AA - Abhishek's Attic (place to store stuff to clear my head)!

Wrote about my thoughts on frameworks and rigidity in following them. Putting a link to it here so that I can expound on them later, if I get around to it.


Just to add to my thoughts to the above:

What is a good business? What is a quality business?

Lawrence Cunningham in his book Quality investing defines quality businesses as those which can generate high levels of free cash flow, return higher than cost of capital, is sustainable and can grow its earnings consistently over long periods of time.

In another excellent book, competition demystified, Bruce Greenwald talks about entry barriers. This actually roughly ties in with the sustainability of earnings point.

Michael Mauboussin writes this about good quality businesses:
A high-quality business is one that is profitable, typically as a result of high margins, has relatively low debt, a very capable management team, and a business that is unlikely to change abruptly in the near term. So essentially it is a business with a high return on invested capital and stable prospects.

And this about good management:
All roads in managerial evaluation lead to capital allocation. A high-quality management team is one that knows how to take resources, including capital and people, and put them to their best and highest use. Quality executives are ethical, open-minded, thoughtful, judicious risk-takers, transparent, and long-term oriented.

The challenge is all this is very difficult to figure out in real-time. Most of the time, tailwind or headwind in the business makes a management look far better or worse than they actually are. We, most of the times, have to go with our gut-instinct about the management based on a few interactions or how they speak etc.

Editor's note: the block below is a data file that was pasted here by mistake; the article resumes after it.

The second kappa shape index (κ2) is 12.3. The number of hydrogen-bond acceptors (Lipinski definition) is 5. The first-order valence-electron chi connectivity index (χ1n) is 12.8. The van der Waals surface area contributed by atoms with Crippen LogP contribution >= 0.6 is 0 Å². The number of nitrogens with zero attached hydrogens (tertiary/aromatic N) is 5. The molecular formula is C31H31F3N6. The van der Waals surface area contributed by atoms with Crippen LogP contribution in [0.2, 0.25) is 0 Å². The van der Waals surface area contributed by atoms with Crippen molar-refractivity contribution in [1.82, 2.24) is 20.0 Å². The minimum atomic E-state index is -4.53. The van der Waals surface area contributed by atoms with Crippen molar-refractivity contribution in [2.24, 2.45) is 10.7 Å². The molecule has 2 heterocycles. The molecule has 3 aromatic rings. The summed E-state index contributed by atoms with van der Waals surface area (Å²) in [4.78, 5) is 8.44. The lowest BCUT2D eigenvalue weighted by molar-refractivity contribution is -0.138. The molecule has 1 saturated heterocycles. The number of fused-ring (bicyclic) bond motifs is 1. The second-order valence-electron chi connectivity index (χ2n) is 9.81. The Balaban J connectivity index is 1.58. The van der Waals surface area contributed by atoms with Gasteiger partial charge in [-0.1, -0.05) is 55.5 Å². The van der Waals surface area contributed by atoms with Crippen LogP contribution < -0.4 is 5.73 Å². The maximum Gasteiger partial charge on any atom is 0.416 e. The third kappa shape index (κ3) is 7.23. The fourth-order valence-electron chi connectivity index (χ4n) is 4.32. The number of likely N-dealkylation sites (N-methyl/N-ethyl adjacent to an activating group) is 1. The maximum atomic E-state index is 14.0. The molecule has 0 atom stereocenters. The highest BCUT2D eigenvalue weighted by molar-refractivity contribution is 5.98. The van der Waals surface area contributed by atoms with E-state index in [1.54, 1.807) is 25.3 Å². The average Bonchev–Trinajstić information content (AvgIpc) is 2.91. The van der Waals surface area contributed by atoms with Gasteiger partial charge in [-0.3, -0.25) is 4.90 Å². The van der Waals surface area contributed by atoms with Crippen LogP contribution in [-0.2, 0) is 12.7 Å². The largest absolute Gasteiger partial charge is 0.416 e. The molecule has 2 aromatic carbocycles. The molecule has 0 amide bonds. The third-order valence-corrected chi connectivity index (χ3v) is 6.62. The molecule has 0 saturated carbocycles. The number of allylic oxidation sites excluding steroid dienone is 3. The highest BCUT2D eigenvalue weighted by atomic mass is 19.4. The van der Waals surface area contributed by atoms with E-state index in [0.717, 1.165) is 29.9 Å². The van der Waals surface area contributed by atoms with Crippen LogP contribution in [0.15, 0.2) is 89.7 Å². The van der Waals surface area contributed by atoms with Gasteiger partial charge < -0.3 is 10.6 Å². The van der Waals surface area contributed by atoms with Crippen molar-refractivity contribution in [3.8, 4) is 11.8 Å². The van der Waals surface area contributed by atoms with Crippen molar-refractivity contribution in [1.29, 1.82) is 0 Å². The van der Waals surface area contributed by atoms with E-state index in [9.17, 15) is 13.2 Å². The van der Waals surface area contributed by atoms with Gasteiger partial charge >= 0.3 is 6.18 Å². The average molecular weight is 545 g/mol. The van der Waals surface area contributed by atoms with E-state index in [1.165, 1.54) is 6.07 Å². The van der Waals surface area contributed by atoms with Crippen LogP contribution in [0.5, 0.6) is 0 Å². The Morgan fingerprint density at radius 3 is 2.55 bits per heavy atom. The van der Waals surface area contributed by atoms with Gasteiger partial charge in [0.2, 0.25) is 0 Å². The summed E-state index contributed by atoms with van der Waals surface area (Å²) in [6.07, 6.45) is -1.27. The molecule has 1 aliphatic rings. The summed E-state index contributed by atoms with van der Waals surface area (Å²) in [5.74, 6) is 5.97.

Example - When Pidilite management is able to brand a commodity business they are termed after many years of success as visonary. Asian Paints was able to do the same. When Astral was doing it the same thing was being said. Now I hear the same thing for APL Apollo. But no one talks about all those other players who also tried creating brands and failed miserably (not for the want of trying). Nerolac, ICI, Dendrite etc. They remained marginal players in the same industry. Even DHFL used Shah Rukh Khan as their brand ambassador. A world of good it did for them!!

Next question is then how to distinguish between a good and a great business? Or conversely, between a good and mediocre business.

One thing I have firmly seen is a consistently good return on capital (whichever way we measure it - RoE, ROCE or ROIC etc) for a good business. But a good ROCE does not automatically mean that the business or its earnings are sustainable for long periods of time. Or that the business cannot be disrupted materially by external or internal conditions over a short period of time.

Back to Mauboussin. On source of competitive advantage.

The closest thing I’ve seen to an empirical study of this question is the work by Michael Raynor and Mumtaz Ahmed, consultants at Deloitte, that was discussed in their book, The Three Rules . They analyzed thousands of companies going back to the 1960s and suggested that superior performance, results that are above and beyond what luck allows, is the result of companies following two rules. The first rule is “better before cheaper.” In other words, do not compete on price. The second rule is “revenue before cost.” Successful companies focus on increasing sales rather than cutting costs. The title suggests a third rule, which, irritatingly, is that there are no other rules.
Those rules seem closer to a differentiation strategy than a cost leadership strategy.

So, question to ponder is this – is there genuinely a way/model/framework possible that is going to help drill down business quality into its components? Or is it just a chimera we are running after?

I will end this with the following study done by McKinsey on the 50 companies appearing in the 3 seminal books - Good to great, Built to last and In pursuit of excellence.